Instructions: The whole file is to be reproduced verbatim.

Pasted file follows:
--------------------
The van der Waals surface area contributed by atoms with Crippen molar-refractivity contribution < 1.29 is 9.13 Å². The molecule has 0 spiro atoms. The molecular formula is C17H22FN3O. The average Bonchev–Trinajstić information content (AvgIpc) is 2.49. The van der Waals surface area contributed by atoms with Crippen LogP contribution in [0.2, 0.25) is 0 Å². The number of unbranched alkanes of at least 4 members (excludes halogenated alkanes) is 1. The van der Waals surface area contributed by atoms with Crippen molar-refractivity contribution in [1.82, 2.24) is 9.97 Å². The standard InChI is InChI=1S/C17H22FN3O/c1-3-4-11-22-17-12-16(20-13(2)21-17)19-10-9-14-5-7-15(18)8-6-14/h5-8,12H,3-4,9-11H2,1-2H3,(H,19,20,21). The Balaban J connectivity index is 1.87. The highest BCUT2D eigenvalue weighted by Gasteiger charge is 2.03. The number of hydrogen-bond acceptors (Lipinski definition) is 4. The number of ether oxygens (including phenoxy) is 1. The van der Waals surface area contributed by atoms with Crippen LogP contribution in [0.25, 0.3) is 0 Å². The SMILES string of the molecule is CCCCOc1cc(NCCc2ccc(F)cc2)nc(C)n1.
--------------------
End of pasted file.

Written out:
The van der Waals surface area contributed by atoms with Crippen molar-refractivity contribution < 1.29 is 9.13 Å². The molecule has 0 spiro atoms. The molecular formula is C17H22FN3O. The average Bonchev–Trinajstić information content (AvgIpc) is 2.49. The van der Waals surface area contributed by atoms with Crippen LogP contribution in [0.2, 0.25) is 0 Å². The number of unbranched alkanes of at least 4 members (excludes halogenated alkanes) is 1. The van der Waals surface area contributed by atoms with Crippen molar-refractivity contribution in [1.82, 2.24) is 9.97 Å². The standard InChI is InChI=1S/C17H22FN3O/c1-3-4-11-22-17-12-16(20-13(2)21-17)19-10-9-14-5-7-15(18)8-6-14/h5-8,12H,3-4,9-11H2,1-2H3,(H,19,20,21). The Balaban J connectivity index is 1.87. The highest BCUT2D eigenvalue weighted by Gasteiger charge is 2.03. The number of hydrogen-bond acceptors (Lipinski definition) is 4. The number of ether oxygens (including phenoxy) is 1. The van der Waals surface area contributed by atoms with Crippen LogP contribution in [0.25, 0.3) is 0 Å². The SMILES string of the molecule is CCCCOc1cc(NCCc2ccc(F)cc2)nc(C)n1.